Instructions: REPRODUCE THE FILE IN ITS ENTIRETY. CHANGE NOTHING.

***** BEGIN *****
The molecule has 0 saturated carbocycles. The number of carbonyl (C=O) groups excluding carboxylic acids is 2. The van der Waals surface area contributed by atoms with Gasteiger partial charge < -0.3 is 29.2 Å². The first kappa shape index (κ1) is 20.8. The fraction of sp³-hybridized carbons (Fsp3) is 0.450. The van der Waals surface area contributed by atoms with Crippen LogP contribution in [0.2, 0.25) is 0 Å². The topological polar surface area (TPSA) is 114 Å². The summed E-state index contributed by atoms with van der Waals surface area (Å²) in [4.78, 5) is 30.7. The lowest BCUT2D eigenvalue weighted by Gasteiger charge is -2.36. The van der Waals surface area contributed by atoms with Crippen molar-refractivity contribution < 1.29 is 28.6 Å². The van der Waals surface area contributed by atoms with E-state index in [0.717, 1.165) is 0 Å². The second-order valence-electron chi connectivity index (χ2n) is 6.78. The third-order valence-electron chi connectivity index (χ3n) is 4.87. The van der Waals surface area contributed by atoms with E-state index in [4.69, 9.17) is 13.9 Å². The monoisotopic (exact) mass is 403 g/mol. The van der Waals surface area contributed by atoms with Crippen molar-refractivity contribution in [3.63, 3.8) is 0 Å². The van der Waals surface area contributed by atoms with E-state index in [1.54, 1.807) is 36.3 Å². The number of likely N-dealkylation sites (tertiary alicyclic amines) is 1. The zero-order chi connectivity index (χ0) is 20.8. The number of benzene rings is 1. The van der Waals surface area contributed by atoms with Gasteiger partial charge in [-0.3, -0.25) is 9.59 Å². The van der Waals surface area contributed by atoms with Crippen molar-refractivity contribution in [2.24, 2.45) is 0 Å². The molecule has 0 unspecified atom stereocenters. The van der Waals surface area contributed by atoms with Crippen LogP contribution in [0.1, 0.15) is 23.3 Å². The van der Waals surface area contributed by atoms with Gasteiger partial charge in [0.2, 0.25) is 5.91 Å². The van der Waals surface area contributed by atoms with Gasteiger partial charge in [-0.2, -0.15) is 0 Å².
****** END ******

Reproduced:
The molecule has 0 saturated carbocycles. The number of carbonyl (C=O) groups excluding carboxylic acids is 2. The van der Waals surface area contributed by atoms with Gasteiger partial charge < -0.3 is 29.2 Å². The first kappa shape index (κ1) is 20.8. The fraction of sp³-hybridized carbons (Fsp3) is 0.450. The van der Waals surface area contributed by atoms with Crippen LogP contribution in [0.2, 0.25) is 0 Å². The topological polar surface area (TPSA) is 114 Å². The summed E-state index contributed by atoms with van der Waals surface area (Å²) in [4.78, 5) is 30.7. The lowest BCUT2D eigenvalue weighted by Gasteiger charge is -2.36. The van der Waals surface area contributed by atoms with Crippen molar-refractivity contribution < 1.29 is 28.6 Å². The van der Waals surface area contributed by atoms with E-state index in [0.717, 1.165) is 0 Å². The second-order valence-electron chi connectivity index (χ2n) is 6.78. The third-order valence-electron chi connectivity index (χ3n) is 4.87. The van der Waals surface area contributed by atoms with E-state index in [4.69, 9.17) is 13.9 Å². The monoisotopic (exact) mass is 403 g/mol. The van der Waals surface area contributed by atoms with Crippen molar-refractivity contribution in [3.63, 3.8) is 0 Å². The van der Waals surface area contributed by atoms with E-state index in [1.54, 1.807) is 36.3 Å². The number of likely N-dealkylation sites (tertiary alicyclic amines) is 1. The zero-order chi connectivity index (χ0) is 20.8. The number of benzene rings is 1. The van der Waals surface area contributed by atoms with Gasteiger partial charge in [-0.3, -0.25) is 9.59 Å². The van der Waals surface area contributed by atoms with Crippen molar-refractivity contribution in [2.24, 2.45) is 0 Å². The molecule has 0 unspecified atom stereocenters. The van der Waals surface area contributed by atoms with Crippen LogP contribution in [0.1, 0.15) is 23.3 Å². The van der Waals surface area contributed by atoms with Gasteiger partial charge in [0.2, 0.25) is 5.91 Å². The van der Waals surface area contributed by atoms with Gasteiger partial charge in [-0.2, -0.15) is 0 Å².